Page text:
My favorite looks of the night appeared to make a mockery of the human form. Bella Hadid’s hipbone, chintzy jewels, and devious stare were very Death Becomes Her. Caroline Trentini dressed her bag of bones in a cleaner and glitzier bag of bones. As usual, Kim Kardashian West looked like an alien’s caricature of a female body. When paired with her exaggerated proportions, the jewels dripping off her body had an uncanny effect, creating something just short of an optical illusion. Ezra Miller took a similar tack with makeup—their face was painted with several eyes, making it look as if viewed through a prism—for one of the gala’s most striking ensembles. A removable plainfaced mask and hot-rollered hair hit on the performative aspects of camp.
There were a few other truly inspired full-on costumes: Tessa Thompson’s prairie girl dominatrix, complete with a braid-turned-whip; Celine Dion, the Vegas showgirl, dressed as a Vegas showgirl; Natasha Lyonne, looking like the leader of an outer-space color guard; Janelle Monae in a hat hat and blinking boob; Gigi Hadid in heavy metals with a delicate husk of a glove.
And then there were the delightful details, in which the best camp often resides. There was Kris Jenner, who wore a blond wig for no apparent aesthetic or symbolic purpose. There was Hamish Bowles’ exaggerated basting stitch and Jared Leto’s mock-up of his own head. If there is any justice in this world, Priyanka Chopra’s caged bodice was an intentional tribute to Cher. And I’m pretty sure the reflection of G-d herself is visible in the little metal crescent glued to Laverne Cox’s lower lip.
Rami Malek and Taron Egerton deserve a bit of side eye for arriving in studiously masculine dress wear after most recently starring in biopics of two of the most flamboyant male pop stars of all time: Freddie Mercury and Elton John, respectively. Still, I don’t hate the sparkles.
Lena Waithe always prefers a firm nudge to a knowing wink—at last year’s Catholic-themed gala, she showed up wearing a Pride flag as a cape in protest of the Church’s discrimination against LGBTQ people. This year, she followed it up with a suit jacket that read “black drag queens invented camp” across the back. It was too earnest to be camp, for sure. But it sounded a welcome note of protest in a procession far more concerned with the glamour of queer culture than its inherently political substance.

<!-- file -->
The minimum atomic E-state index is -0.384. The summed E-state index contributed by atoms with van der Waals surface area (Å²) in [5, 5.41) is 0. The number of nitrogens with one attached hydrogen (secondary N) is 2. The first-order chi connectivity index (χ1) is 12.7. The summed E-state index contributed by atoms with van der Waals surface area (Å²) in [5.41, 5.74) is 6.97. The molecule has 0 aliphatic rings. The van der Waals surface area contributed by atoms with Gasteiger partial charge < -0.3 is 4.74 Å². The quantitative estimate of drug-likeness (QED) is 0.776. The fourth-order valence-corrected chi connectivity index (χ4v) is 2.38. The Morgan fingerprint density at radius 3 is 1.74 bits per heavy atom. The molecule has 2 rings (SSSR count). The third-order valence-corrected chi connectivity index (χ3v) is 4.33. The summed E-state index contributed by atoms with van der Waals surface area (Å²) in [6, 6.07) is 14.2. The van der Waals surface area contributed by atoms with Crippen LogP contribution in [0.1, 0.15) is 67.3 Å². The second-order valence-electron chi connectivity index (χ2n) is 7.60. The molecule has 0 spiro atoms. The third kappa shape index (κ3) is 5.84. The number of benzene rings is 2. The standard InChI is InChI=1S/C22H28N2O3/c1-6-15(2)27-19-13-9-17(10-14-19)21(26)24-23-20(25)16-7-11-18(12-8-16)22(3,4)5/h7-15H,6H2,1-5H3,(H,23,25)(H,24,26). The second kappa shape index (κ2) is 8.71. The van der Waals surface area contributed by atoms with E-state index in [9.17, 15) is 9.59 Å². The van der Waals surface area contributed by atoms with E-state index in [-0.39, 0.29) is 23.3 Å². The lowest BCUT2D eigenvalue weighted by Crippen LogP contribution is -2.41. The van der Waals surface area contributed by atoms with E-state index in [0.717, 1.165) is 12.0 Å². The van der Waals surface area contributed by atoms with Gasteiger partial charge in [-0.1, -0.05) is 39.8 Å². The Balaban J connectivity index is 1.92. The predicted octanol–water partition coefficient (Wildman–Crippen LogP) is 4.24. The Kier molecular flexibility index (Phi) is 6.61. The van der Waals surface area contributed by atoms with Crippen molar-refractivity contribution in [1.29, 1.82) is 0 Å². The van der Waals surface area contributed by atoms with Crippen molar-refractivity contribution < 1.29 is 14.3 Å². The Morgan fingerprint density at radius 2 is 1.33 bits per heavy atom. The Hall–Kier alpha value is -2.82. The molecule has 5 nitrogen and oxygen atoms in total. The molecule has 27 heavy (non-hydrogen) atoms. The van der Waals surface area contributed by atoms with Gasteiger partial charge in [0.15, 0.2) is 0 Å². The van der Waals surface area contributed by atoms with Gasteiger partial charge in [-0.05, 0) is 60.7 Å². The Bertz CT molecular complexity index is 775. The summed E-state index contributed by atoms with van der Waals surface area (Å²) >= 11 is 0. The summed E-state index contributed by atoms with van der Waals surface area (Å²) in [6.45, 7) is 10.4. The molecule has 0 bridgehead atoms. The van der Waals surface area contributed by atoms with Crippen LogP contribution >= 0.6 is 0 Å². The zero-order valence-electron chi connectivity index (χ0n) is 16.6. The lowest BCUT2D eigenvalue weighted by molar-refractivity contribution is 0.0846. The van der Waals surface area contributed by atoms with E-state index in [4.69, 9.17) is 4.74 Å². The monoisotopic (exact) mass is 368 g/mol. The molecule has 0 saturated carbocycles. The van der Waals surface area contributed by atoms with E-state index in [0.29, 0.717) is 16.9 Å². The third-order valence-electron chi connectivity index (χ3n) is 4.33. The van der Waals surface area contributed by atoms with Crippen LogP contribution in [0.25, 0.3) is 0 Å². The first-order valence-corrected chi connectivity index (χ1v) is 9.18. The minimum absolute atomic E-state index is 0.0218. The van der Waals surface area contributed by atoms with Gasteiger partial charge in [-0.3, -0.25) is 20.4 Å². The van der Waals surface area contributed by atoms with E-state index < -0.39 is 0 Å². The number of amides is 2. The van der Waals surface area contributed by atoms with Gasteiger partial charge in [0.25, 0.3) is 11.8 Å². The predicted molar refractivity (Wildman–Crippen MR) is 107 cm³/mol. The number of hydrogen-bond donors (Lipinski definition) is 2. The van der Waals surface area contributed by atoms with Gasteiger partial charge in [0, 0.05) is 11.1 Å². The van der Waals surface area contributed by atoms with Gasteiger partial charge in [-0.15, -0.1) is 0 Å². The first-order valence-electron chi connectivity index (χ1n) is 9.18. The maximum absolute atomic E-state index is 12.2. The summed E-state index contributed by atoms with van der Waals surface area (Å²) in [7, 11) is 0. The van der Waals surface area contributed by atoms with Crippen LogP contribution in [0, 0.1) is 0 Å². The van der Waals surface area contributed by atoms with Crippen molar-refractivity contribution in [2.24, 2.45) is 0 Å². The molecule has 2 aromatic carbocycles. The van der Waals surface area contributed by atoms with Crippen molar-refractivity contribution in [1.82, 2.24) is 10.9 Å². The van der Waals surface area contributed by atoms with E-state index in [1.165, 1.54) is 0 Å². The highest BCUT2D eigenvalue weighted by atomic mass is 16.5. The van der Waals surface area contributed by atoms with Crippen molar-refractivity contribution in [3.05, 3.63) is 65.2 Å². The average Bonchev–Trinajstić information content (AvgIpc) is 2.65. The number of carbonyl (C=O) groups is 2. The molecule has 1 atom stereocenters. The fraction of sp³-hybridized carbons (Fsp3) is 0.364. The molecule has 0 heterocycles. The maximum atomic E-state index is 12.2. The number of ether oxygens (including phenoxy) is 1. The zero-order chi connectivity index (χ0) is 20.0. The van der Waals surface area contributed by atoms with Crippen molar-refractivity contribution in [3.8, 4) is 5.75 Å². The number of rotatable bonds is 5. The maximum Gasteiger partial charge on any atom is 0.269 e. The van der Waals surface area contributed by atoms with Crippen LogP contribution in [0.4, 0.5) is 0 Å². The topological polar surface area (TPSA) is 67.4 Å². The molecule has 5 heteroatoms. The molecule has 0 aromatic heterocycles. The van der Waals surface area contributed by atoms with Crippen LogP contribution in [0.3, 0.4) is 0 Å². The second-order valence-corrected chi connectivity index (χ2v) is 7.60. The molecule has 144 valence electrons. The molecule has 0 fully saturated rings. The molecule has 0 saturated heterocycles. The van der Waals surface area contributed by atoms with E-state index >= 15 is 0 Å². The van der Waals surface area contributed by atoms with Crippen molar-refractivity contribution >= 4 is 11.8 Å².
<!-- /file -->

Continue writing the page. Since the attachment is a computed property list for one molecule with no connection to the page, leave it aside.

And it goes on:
The camp fashion prompt lent itself to a few tongue-in-cheek accessories. Hailey Bieber did an early-2000s-exposed-thong-but-make-it-fashion thing, while Charli XCX wore the tassels of a particularly elegant curtain. Frank Ocean took photos of the photographers. James Charles clutched what looked like a Ziploc bag designed by Alexander Wang. Elle Fanning wore a Met Gala–themed necklace that was more kitschy than campy, but when she stood in front of a profoundly uncomfortable Michael Bloomberg, the entire tableau became camp as all get out.
There were a few other unexpected, surely inadvertent moments of camp: Ryan Murphy (notably and exasperatingly not a fan of the term) looking hopelessly stodgy and uncomfortable in an absurdly tall collar and a jazz dance recital vest. This Riverdale actress mouthing “WOW” in slow motion so someone could get a photo. This unintentional burn of a tweet that said, “We hardly recognize @mindykaling at the #MetGala tonight – and we’re here for it!” Leslie Grossman’s facial expression in every photo, plus her entire career. But the official camp queen was the ecstatic man who attended Gaga’s entrance via FaceTime, held in the hand of a beaming Bee Carrozzini, ending up in all the fancy wire photos while watching Gaga writhe around on the stairs through the screen of his phone.